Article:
Biography of Lucille Toomer Jackson

Birth: 1910 (Philadelphia)

Death:1975 (New Jersey)

Spouse:  William McKinley Jackson

No. of Children: 2

Written by Catherine Toomer Williams

Lucille Toomer, the eldest daughter of Henry and Bertha Toomer, was born on September 5, 1910 and departed this earth on September 5, 1974. She married William Jackson on August 26, 1939, in Philadelphia, Pa.  Lucille had two children; Charles Malcolm, born on July 14, 1927 and Bernice, born  April 28, 1929; 14 grandchildren,  21 great-grand's and 6 great-great-grandchildren.

Lucille, known as Sister by everyone, young and old alike, was a very strong Christian woman who always put God and family first in her life; in that order.  Sister was the person who sent greeting cards to everyone! She remembered everyone's birthday! You could always look forward to receiving a greeting card on every occasion, be it graduation, Mother's Day, Christmas, Easter, Father's Day, or the birth of a child. She raised 5 of her grandchildren; and also some of her great-grandchildren. Sister was the person, many family members turned to when they had a problem, be it financial or otherwise.

Her husband, Willie (aka Mr. Jack, Mr. President, Jack the Ripper, McKinley) worked for the railroad until he retired.  He had a barber shop in the basement of their home. Mr. Jack spent all of his evenings there, 7 days a week, never taking a day off. Sister was always cooking whenever you went to her home.  For someone who never had a driver license or learned how to drive, she would always visit and send dinner to anyone in the community who was sick or elderly.  She had a garden in the summer and made preserves  at  harvest time. There was always a cake on the table and probably some homemade ice cream in the freezer. There were always some homemade goodies around. Sister was very well known for her delicious pies and cakes.  She also sold soda, pineapple being the favorite. She was the person most people asked to make their wedding, birthday or other special occasion cakes.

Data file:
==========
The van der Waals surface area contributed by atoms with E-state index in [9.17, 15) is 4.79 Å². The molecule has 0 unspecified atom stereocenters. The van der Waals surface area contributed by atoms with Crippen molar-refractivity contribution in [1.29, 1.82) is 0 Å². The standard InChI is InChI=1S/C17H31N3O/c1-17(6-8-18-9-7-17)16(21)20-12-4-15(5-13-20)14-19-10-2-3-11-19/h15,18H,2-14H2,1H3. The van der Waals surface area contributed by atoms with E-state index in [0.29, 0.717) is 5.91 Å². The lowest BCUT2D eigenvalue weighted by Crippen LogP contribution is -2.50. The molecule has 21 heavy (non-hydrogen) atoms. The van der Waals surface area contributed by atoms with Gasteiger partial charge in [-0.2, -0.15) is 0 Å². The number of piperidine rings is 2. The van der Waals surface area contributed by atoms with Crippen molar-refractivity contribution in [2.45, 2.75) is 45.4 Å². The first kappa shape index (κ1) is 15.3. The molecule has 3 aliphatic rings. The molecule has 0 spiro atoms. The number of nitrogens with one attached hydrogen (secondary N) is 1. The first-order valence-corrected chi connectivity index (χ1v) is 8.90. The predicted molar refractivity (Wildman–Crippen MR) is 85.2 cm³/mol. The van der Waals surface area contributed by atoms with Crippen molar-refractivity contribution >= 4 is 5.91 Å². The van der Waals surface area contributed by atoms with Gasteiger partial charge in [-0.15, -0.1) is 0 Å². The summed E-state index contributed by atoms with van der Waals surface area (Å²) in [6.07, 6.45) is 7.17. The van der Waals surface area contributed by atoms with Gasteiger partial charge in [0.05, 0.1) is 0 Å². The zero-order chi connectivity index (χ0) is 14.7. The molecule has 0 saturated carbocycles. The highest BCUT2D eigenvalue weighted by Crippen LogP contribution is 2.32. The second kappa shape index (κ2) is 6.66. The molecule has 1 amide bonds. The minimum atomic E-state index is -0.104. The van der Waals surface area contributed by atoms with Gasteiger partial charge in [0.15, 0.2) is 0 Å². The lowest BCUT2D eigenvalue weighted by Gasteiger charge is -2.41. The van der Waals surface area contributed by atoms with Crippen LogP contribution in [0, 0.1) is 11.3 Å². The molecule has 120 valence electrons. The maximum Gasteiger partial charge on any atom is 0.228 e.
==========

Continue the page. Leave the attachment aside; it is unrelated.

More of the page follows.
Sister and Willie both stressed the importance of getting a good education. They also did whatever they could financially to help those who went to college. Sister instilled very strong moral values, and self respect to her family. She also stressed the importance of family. Her many siblings, nieces, nephews and cousins always made it a point to visit "Aunt Sister." They all looked forward to savoring some goodies, which she always had.